Open Forum for week of May 2

EDITOR’S NOTE: Letters will be accepted for the Open Forum for publication in the next available issue after receipt. Letters may be sent to Forest Lake Times, 880 SW 15th St., Forest Lake, or by e-mail to [email protected] Letters should not exceed 250 words and must be signed with the writer’s name, address and telephone number. Deadline is noon Monday. The newspaper reserves the right to edit letters and assure that rules of libel and good taste are not violated.


Quite the Vision

Second Amendment supporters recently won a victory in the U.S. Senate against new gun controls. Already proponents of more regulation are slandering those who stand for the freedom to bear arms, whining that the NRA is nothing more than the handmaiden of the arms industry. These big government nannies want to know what our vision of guns in America is.

It’s simple:

A country where I’m willing to register my wife (marriage license), car, boat and dog but not my gun.

A country where anyone who wants a gun can get one as guaranteed by the Second Amendment.  No background checks, no waiting period, no mandatory firearms training–guns should be as common as toothbrushes and about as controversial.

A country where we tear down those “No Guns on Premises” signs and allow citizens to carry guns anywhere, anyplace, anytime including the Minnesota House or Senate or the U.S. House and Senate when they’re in session.

A country where accidental shootings are treated as accidents.  Leaving your gun cabinet unlocked and having a kid accidentally shoot someone with your gun is not a crime.

A country with armed guards in every school.  These guards would have backup because patriotic teachers would have guns, plus 18-year-olds could carry a gun to school to help protect younger students.

A country that understands that it’s guns, not votes, that guarantee our rights. More guns equals more freedom.

Even a liberal should be able to understand it!

Michael Harwell
Forest Lake


At a Crossroads

The City of Wyoming has an obvious street problem. Pothole repairs and temporary asphalt overlays will only improve the driving quality and safety of our roads for the short-term.

Until each street is repaired or reconstructed there will be no long-term solution. Yet for over two decades this practice of a quick, short-term fix has been the extent of our comprehensive street program. Until 2011, it was kick the can down the road and don’t worry, be happy.

Money is just one of the issues the city has with fixing its roads. Political will was the other. Due to the tireless hard work of Mayor Eric Peterson, city staff, Councilmen Roger Elmore, Joe and Steve Zerwas, a responsible, realistic and cost-effective solution is finally at hand.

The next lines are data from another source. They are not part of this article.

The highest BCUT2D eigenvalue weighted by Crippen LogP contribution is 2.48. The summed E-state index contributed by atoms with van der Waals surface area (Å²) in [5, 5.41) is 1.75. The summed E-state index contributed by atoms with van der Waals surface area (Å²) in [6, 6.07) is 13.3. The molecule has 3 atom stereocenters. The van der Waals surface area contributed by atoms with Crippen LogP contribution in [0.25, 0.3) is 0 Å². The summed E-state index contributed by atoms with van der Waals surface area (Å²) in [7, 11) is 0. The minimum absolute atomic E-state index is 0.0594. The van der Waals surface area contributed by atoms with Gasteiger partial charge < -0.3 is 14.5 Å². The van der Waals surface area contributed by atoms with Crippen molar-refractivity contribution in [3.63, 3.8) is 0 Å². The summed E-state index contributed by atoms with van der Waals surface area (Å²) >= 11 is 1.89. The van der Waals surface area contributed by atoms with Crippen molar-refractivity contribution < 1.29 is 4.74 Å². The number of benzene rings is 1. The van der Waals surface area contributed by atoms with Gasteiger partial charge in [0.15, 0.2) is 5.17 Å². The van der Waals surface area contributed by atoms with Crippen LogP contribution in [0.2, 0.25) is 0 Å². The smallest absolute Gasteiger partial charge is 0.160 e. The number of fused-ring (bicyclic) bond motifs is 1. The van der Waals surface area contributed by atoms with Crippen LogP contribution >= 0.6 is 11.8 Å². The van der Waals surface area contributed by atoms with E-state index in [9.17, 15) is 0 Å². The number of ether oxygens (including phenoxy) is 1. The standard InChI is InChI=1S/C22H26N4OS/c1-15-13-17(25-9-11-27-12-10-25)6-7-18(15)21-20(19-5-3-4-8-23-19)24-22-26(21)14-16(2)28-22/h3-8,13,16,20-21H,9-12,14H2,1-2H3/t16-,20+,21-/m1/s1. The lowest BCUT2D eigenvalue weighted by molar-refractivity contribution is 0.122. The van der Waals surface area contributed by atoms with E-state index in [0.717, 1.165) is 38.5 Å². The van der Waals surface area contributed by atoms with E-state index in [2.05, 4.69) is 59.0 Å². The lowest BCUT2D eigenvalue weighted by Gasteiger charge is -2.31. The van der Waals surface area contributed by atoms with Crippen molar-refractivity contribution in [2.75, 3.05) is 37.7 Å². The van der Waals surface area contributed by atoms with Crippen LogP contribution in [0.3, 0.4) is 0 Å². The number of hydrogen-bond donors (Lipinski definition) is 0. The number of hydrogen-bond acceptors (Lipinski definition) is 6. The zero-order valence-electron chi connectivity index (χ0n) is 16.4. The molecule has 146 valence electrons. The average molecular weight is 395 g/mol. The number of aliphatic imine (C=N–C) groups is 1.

Their solution: bonding to cover street improvement work, thus avoiding costly individual property assessments. But without a full majority vote of our City Council, Wyoming will fall far short in solving our street problems.

I believe our city is a great place and worth saving, not to be ignored. Street reconstruction bonding is the only realistic, sound approach and it’s also the only way the city can have any chance of catching up on our sizable backlog of repairs.

The City Council meeting at 7 p.m., Tuesday, May 7, will define what Wyoming is to become. Are our best years behind us? Or will our future be bright and unlimited?

Make no mistake, what happens May 7, one way or another, will be historic.

Arnold Lahd


Fix Roads Now

It’s time for our elected members of the Wyoming City Council to back up their campaign promises. As it was when I ran for a council seat, the No. 1 topic of concern has been street repair.

The council has come up with a way to get the most bang for the buck. They can get the most streets possible repaired this year by means of bonding.

Bonding takes a unanimous vote by the council. Failure to get our roads fixed through this measure will cost the city and its residents more. It will also prolong the timetable for completion.

I must remind current members of the council that during your campaigns, you said you would make Wyoming street repair a priority and do so in the most efficient manner. It doesn’t take an economist to figure out that bonding for the initial construction is the most efficient way to get this done.

I’m asking all of you who read this to please contact all of your City Council members and tell them you support the bonding. You can find their contact info at

Mike Soule


Green-light Road Plan

Thirty-five years ago, as the parents of two young children, we searched for a good place to raise them. We picked Wyoming, at that time a small, growing and progressive town.

At present, the City of Wyoming is immersed in a street repair controversy. While few question the need to fix our crumbling streets, the schedule and financing of the necessary repairs have not been agreed upon.

A public hearing scheduled for May 7 will no doubt be well attended and the three options on the table highly debated. The basic facts are the streets need replacement and that will incur costs.

The mayor and a majority of the City Council, after considering all options, have presented a program for timely, systematic repairs. This would involve bonding at the current low interest rates rather than assessments to property owners or depleting the funds now budgeted to the street fund. The rapid and orderly repair possible with the bonding option also minimizes disruption to residents and businesses.

If residents and council members think only in terms of me and my, rather than us and ours, the dysfunction of the past will continue. The problems will not disappear and the costs will only increase. It’s time to think of Wyoming as a community again and act now.

Maureen Wolhaupter